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Encyclopedia > BRIMC
Location of the five BRIMC countries

BRIMC is a relatively new term used to refer to the combination of Brazil, Russia, India, Mexico and China. Image File history File links Size of this preview: 800 × 352 pixelsFull resolution (1427 × 628 pixel, file size: 40 KB, MIME type: image/png) World map showing the BRIMC countries (according to the Goldman Sachs Bank): Brazil, Russia, India, Mexico and China. ... Image File history File links Size of this preview: 800 × 352 pixelsFull resolution (1427 × 628 pixel, file size: 40 KB, MIME type: image/png) World map showing the BRIMC countries (according to the Goldman Sachs Bank): Brazil, Russia, India, Mexico and China. ...


The term derived from the Goldman Sachs investment bank thesis called BRIC. Jim O'Neill expert from the same bank and creator of the economic thesis, stated that in 2001 when the paper was created, it did not consider Mexico, but today it has be included due to the fact that the country is experiencing the same factors that the other countries first included present.[1] The main point of this paper was to argue that the economies of the BRIMCs are rapidly developing and by the year 2050 will eclipse most of the current richest countries of the world. Finally, due to the popularity of the Goldman Sachs thesis, "BRIMC" is becoming a more generic marketing term to refer to these five countries, or even to newly industrialized countries in general. Goldman Sachs offices at the Fraumünsterplatz in Zürich (the light-colored building on the left) The Goldman Sachs Group, Inc. ... The four BRIC countries: Brazil, Russia, India and China BRIC or BRICs are terms used to refer to the combination of Brazil, Russia, India, and China. ... James Leo (Jim) ONeill (February 23, 1893 - September 5, 1976) was a backup shortstop in Major League Baseball who played for the Washington Senators. ... 2001 (MMI) was a common year starting on Monday of the Gregorian calendar. ... 2050 (MML) will be a common year starting on Saturday of the Gregorian calendar. ... Countries in green are considered NICs. ...


The term is primarly used in the economic and financial spheres as well in academia. Its usage has grown specially in the investment sector, where it is used to refer to the bonds emitted by these emerging markets governments.[2] Plato is credited with the inception of academia: the body of knowledge, its development and transmission across generations. ...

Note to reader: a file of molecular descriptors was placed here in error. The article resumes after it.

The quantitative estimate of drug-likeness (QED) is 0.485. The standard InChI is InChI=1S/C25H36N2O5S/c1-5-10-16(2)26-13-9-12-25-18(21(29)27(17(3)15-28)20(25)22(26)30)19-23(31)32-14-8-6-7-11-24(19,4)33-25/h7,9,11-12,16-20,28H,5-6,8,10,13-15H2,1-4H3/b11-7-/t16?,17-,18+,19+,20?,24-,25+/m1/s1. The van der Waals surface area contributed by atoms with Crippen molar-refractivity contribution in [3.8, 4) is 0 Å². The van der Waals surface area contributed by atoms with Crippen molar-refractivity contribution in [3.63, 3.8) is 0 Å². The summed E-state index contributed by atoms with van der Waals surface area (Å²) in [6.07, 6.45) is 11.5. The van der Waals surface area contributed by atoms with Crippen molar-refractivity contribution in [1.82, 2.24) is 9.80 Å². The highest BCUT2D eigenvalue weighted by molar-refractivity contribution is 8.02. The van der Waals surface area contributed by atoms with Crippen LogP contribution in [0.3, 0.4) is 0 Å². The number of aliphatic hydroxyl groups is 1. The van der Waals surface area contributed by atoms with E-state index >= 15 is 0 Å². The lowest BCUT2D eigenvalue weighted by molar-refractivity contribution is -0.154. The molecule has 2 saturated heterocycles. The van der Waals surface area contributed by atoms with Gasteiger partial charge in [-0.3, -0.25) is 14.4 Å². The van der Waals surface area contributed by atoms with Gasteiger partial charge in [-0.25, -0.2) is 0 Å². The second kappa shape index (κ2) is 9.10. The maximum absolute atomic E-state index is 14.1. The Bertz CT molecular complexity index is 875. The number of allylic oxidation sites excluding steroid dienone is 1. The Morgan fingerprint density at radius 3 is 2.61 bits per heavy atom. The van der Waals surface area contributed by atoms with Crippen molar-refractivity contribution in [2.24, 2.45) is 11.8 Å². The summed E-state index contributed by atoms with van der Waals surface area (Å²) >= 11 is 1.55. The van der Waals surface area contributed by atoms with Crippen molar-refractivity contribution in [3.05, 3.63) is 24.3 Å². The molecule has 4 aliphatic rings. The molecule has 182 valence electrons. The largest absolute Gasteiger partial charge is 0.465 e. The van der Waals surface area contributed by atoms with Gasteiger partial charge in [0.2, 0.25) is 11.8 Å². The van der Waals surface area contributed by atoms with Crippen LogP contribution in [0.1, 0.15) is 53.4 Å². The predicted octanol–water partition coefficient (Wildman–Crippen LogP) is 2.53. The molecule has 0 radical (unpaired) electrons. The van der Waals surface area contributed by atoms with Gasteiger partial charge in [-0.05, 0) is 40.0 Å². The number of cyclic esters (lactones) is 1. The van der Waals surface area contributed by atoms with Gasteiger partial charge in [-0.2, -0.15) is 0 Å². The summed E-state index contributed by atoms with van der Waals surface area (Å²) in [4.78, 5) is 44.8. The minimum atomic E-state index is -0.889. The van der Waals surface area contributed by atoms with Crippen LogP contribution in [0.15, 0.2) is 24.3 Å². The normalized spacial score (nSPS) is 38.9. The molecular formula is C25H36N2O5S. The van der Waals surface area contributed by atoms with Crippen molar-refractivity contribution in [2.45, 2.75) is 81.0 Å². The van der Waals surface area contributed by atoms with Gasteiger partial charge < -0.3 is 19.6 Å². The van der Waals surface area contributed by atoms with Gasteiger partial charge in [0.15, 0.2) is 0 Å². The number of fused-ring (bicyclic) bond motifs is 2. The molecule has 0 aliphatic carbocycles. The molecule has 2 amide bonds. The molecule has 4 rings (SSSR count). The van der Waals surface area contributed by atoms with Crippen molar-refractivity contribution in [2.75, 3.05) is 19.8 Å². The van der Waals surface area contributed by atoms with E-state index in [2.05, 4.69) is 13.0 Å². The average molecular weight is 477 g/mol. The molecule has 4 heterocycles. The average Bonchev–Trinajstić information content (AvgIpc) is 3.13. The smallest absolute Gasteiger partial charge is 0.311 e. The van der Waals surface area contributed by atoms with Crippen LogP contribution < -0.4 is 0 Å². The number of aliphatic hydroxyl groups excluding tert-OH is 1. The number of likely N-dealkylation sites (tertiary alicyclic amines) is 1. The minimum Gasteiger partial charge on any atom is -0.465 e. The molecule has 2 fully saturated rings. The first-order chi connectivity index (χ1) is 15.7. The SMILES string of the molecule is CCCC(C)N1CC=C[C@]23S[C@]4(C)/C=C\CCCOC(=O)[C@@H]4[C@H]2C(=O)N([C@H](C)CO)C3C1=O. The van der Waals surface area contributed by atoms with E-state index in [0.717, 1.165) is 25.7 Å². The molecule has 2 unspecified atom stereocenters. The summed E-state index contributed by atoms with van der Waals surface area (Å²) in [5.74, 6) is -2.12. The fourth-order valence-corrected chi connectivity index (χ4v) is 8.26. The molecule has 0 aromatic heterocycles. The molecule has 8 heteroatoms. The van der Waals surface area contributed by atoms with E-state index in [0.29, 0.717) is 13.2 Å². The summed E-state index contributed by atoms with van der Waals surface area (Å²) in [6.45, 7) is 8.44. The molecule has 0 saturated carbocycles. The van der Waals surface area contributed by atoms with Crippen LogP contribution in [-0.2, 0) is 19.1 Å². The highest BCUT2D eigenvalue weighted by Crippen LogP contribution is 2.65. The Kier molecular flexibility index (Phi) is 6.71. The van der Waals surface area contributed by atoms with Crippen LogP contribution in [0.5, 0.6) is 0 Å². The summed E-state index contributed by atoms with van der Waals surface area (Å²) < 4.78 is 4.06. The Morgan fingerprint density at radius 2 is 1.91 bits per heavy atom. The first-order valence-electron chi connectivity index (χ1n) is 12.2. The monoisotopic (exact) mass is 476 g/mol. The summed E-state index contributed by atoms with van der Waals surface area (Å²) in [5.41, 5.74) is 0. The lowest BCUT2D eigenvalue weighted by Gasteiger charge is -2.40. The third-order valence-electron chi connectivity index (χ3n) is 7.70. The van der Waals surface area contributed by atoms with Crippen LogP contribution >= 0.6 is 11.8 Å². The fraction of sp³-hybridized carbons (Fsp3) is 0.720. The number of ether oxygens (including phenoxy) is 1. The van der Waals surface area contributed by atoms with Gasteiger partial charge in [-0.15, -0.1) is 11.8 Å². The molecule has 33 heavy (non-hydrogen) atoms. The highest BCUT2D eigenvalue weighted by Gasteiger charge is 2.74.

Contents

The BRIMC thesis

It is primarily the same as the BRIC. Goldman Sachs argues that the economic potential of Brazil, Russia, India, Mexico and China is such that they may become among the five most dominant economies by the year 2050. The thesis was proposed by Jim O'Neill, global economist at Goldman Sachs. These countries are forecast to encompass over forty percent of the world's population and hold a combined GDP [PPP] of 14.951 trillion dollars. On almost every scale, they would be the largest entity on the global stage. However, it is important to note that it is not the intent of Goldman Sachs to argue that these four countries are a political alliance (such as the European Union) or any formal trading association, like ASEAN. Nevertheless, they have taken steps to increase their political cooperation, mainly as a way of influencing the United States position on major trade accords, or, through the implicit threat of political cooperation, as a way of extracting political concessions from the United States, such as the proposed nuclear cooperation with India. The four BRIC countries: Brazil, Russia, India and China BRIC or BRICs are terms used to refer to the combination of Brazil, Russia, India, and China. ... ASEAN[1], pronounced // (AH-SEE-AHN) in English, or the Association of Southeast Asian Nations, is a geo-political and economic organization of 10 countries located in Southeast Asia, which was formed on August 8, 1967 by Indonesia, Malaysia, the Philippines, Singapore, and Thailand[2] as a display of solidarity...


Other uses

The term is very used in the financial world to describe the countries in which investing opportunities in bonds are notable and offer high rentability.[3]


References

  1. ^ "Le Figaro" interview with expert Jim 0'Neill (French)
  2. ^ Correio Da Manha Newspaper
  3. ^ Correio Da Manha Newspaper

See also


 
 

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